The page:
Pirie's original 'Heritage Of Horror'(out of print) has been upheld as one of the best books on horror films and on British cinema full stop. It's long been overdue for updating and reprinting and I'm pleased to say Pirie has returned to his original text and updated it here.

Whilst some may find horror films and Hammer horror films a source of amusement or camp frivolity, Pirie brilliantly argues for their inclusion within the Romantic Gothic tradition and he underlines this by devoting one his first chapters to an unpacking of the emergence of the Gothic and its attendant tropes. In 'The Characteristics Of English Gothic Literature' he manages to locate Hammer's key films within an anti-realist agenda. I'm not keen on his strident dislike for the 'realist' films of the 1960s - I find 'A Taste Of Honey', 'Saturday Night And Sunday Morning' et al are amongst some of the finest films made in Britain - but I can see his point that there has been quite a denial of the power of the fantastic and horrific within British cinema. Many films and directors have been ignored or pilloried (the case of Michael Powell's 'Peeping Tom' comes to mind) for no other reason than they have taken a different path to discuss their themes in the cinema.

His book also reclaims much of the careers of director Terence Fisher and producer Anthony Hinds and he sees them both as key components of the richest years at Hammer. And he ensures that certain films are given their due as key moments in the return of the Gothic Romantic to cinema - everything from 'Brides Of Dracula' to 'Frankenstein Created Woman'. Here he manages to get across his admiration for the work of both Fisher and Hinds as well as their place within the tradition. He also focuses on other directors, with those employed by Hammer, such as John Gilling and Don Sharp and later in the book such talents as Michael Reeves. The nice surprise is the section on Vernon Sewell where he elevates that director's long forgotten 'Curse Of The Crimson Altar'.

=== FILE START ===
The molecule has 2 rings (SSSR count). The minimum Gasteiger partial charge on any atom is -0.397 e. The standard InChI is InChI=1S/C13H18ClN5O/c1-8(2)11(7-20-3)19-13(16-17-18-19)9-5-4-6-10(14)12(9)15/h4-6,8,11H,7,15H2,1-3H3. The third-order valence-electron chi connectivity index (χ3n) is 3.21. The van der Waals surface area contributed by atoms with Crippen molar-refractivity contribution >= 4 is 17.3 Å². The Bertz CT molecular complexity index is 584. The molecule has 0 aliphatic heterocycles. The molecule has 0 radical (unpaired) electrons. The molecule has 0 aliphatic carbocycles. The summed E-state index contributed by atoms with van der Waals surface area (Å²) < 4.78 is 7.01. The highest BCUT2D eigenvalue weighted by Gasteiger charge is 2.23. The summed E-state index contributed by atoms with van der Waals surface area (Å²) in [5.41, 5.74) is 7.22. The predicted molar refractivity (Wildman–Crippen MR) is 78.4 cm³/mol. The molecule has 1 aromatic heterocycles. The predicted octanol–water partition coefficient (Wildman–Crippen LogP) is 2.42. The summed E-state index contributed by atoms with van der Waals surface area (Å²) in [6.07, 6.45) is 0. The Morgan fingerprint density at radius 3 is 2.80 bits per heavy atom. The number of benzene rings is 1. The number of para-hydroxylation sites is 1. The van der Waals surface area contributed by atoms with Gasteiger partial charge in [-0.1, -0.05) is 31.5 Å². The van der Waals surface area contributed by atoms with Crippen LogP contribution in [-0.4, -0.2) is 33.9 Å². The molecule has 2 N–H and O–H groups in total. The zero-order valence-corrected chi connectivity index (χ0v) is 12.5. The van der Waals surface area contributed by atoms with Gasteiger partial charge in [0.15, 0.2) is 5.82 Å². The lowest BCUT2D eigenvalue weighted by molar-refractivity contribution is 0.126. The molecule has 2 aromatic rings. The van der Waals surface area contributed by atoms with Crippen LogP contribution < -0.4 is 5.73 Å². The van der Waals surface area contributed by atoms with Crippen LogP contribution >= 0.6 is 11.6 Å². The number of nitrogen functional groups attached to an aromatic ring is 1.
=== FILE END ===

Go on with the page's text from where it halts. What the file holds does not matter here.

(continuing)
He does include more about Fisher, and about the battles with the BBFC and is of the opinion that both James and Michael Carreras more or less oversaw the demise of Hammer in the mid 1970s rather than blaming either one of them. The original volume concluded in 1972, I believe, and from what I've read here he was very positive about the future of horror cinema and as well as updating existing material and revising his views, Pirie examines the period after 1972 when British cinema went through a rapid decline. He goes on to discuss the state of the horror film in the 1980s and 1990s and through to the present day.

His own experience as a screenwriter informs the final section on modern horror and again he is very positive that, after the dire slump of the 1990s, British horror is alive and well. The overwhelming sense though is that he advocates the Gothic as the only anti-realist tradition in British cinema and the films that have embraced this are still vibrant and powerful.

It's an excellent book but it suffers from some inaccuracies and typos and often Pirie doesn't carry his thesis through completely into his discussion of various periods or films in the tradition. Mind you, I'm utterly delighted that he views 'Scream And Scream Again' as a masterpiece of 1970s British horror.

A New Heritage Of Horror - The British Gothic Cinema (I B Taurus December 2007 ISBN-10:9781845114824)

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